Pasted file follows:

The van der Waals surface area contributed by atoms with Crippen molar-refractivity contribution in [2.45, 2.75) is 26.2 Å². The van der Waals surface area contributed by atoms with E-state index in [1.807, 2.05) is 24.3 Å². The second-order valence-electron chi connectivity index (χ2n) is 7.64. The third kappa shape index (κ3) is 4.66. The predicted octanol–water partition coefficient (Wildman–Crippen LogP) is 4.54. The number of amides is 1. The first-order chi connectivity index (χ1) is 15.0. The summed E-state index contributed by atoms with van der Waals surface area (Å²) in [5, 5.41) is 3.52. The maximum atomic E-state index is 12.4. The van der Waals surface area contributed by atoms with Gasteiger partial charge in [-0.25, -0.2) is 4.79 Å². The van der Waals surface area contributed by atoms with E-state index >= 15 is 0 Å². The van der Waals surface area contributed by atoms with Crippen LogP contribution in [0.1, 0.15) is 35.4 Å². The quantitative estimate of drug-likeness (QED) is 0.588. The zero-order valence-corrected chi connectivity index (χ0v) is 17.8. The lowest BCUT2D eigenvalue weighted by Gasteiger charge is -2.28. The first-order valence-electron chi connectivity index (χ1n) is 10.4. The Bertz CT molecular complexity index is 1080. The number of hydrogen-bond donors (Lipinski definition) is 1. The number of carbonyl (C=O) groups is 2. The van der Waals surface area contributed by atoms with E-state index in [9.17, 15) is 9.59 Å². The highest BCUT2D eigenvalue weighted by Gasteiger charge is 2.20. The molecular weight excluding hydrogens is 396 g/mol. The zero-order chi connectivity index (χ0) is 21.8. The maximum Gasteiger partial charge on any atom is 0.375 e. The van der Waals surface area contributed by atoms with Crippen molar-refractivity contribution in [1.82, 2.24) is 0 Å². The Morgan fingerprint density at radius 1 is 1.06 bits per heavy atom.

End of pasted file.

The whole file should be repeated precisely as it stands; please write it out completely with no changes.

The van der Waals surface area contributed by atoms with Crippen molar-refractivity contribution in [2.45, 2.75) is 26.2 Å². The van der Waals surface area contributed by atoms with E-state index in [1.807, 2.05) is 24.3 Å². The second-order valence-electron chi connectivity index (χ2n) is 7.64. The third kappa shape index (κ3) is 4.66. The predicted octanol–water partition coefficient (Wildman–Crippen LogP) is 4.54. The number of amides is 1. The first-order chi connectivity index (χ1) is 15.0. The summed E-state index contributed by atoms with van der Waals surface area (Å²) in [5, 5.41) is 3.52. The maximum atomic E-state index is 12.4. The van der Waals surface area contributed by atoms with Gasteiger partial charge in [-0.25, -0.2) is 4.79 Å². The van der Waals surface area contributed by atoms with E-state index >= 15 is 0 Å². The van der Waals surface area contributed by atoms with Crippen LogP contribution in [0.1, 0.15) is 35.4 Å². The quantitative estimate of drug-likeness (QED) is 0.588. The zero-order valence-corrected chi connectivity index (χ0v) is 17.8. The lowest BCUT2D eigenvalue weighted by Gasteiger charge is -2.28. The first-order valence-electron chi connectivity index (χ1n) is 10.4. The Bertz CT molecular complexity index is 1080. The number of hydrogen-bond donors (Lipinski definition) is 1. The number of carbonyl (C=O) groups is 2. The van der Waals surface area contributed by atoms with E-state index in [9.17, 15) is 9.59 Å². The highest BCUT2D eigenvalue weighted by Gasteiger charge is 2.20. The molecular weight excluding hydrogens is 396 g/mol. The zero-order chi connectivity index (χ0) is 21.8. The maximum Gasteiger partial charge on any atom is 0.375 e. The van der Waals surface area contributed by atoms with Crippen molar-refractivity contribution in [1.82, 2.24) is 0 Å². The Morgan fingerprint density at radius 1 is 1.06 bits per heavy atom.